President Trump suffers from significant self-loathing, although at first glance, it certainly seems like the opposite is true.
Self-Loathing or Self-Love?
The President constantly engages in self-seeking, self-aggrandizing behavior. Donald Trump’s presidency is an extension of the Donald Trump show. He is not so concerned about how his presidency affects the U.S. He is very concerned about how the presidency affects his image. 
These actions seem, at first glance, like the product of the worst kind of self-love, but I believe they are actually the product of self-loathing.
I am not a psychologist, so my purpose here is not to make a medical diagnosis of the President. Rather, I wish to explore conceptually what it means to loathe ourselves and the way in which this can lead to problems of aggression, violence, and authoritarianism.
From Self-Loathing to Authoritarianism
Jean-Jacques Rousseau, a French philosopher, actually has quite a bit to say about this topic. Rousseau is extremely concerned about how we create a free society which contributes to the flourishing of everyone in it.
These famous words (“Man is born free, but everywhere he is in chains”) can be found at the the beginning of Rousseau’s work, The Social Contract.
Of special concern to him is a type of passion called amour-propre, which translates as self-love. Amour-propre is a self-love that is primarily concerned with how it fits in and ranks with others. It is an inherently relational love, and it is not in itself bad.
However, when amour-propre becomes inflamed, it causes significant problems because it becomes focused on its standing with others, and it wishes to gain the esteem of everyone and to be the highest in their regard.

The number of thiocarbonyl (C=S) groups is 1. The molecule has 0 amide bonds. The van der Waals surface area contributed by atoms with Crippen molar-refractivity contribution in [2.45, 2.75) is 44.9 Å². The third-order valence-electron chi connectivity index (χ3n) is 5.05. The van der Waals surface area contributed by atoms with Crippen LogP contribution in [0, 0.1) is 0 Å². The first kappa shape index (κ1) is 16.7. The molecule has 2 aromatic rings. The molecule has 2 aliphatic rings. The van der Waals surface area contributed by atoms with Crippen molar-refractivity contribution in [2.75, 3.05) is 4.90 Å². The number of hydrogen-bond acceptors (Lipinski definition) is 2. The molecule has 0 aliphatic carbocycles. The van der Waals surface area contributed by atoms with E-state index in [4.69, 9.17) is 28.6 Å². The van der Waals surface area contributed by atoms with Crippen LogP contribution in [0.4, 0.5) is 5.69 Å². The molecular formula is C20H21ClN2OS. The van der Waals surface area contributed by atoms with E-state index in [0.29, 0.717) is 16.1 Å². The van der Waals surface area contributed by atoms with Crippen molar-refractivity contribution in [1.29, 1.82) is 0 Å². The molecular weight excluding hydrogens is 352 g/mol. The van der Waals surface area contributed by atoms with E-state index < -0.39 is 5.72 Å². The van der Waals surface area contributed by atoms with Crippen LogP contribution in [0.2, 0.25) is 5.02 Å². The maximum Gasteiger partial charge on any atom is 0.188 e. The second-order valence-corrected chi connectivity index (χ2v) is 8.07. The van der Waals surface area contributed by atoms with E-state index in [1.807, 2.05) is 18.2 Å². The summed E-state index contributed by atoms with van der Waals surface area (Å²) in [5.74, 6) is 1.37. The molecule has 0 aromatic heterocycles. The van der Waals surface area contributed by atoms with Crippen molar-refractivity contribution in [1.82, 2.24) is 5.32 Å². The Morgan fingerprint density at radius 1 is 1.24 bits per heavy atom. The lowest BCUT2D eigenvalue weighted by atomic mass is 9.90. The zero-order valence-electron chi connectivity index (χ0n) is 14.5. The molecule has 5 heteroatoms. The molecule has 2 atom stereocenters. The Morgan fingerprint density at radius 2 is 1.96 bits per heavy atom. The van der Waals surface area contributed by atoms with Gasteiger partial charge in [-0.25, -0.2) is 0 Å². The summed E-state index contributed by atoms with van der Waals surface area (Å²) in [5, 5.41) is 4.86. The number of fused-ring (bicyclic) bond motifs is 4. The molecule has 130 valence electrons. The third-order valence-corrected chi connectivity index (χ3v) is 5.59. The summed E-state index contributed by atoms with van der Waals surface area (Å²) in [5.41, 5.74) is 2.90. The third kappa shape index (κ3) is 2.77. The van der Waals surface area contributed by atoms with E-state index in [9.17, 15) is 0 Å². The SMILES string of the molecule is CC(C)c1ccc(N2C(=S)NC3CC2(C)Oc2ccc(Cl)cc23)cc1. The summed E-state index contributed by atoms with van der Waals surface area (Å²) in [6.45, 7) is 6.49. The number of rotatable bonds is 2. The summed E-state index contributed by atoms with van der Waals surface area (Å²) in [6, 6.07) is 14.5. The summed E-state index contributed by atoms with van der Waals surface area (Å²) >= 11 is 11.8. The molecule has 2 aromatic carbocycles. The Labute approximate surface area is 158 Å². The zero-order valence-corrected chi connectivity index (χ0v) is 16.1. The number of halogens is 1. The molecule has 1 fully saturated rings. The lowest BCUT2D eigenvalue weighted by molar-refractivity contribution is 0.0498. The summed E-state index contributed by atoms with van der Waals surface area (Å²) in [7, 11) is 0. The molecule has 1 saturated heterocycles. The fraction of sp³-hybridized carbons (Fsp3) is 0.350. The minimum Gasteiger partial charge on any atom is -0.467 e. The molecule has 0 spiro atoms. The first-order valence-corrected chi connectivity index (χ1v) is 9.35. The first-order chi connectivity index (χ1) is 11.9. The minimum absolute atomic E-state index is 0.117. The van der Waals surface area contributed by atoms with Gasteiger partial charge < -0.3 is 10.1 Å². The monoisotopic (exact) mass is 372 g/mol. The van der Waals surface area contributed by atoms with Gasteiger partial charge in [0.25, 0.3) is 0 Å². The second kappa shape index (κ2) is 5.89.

A person with inflamed amour-propre wants everyone to love him and love him best of all. Therefore, a person with this inflamed passion constantly wishes to conquer other people, beat adversaries, and be the winner at everything. Rousseau writes,
“Amour-propre which makes comparisons, is never content and never could be, because this sentiment, preferring ourselves to others, also demands others to prefer us to themselves, which is impossible.”
A person with this inflamed passion engages in constant toxic competition, attempts at domination and control, and may resort to deception, violence, and aggression.
He has a deeply authoritarian streak because he wants everyone to love him best of all, to praise him, and to be the salvation or king of everyone.
Rousseau writes, “Self-love, ceasing to be an absolute sentiment becomes pride in great souls, vanity in small ones, and feeds itself constantly in all at the expense of their neighbors.”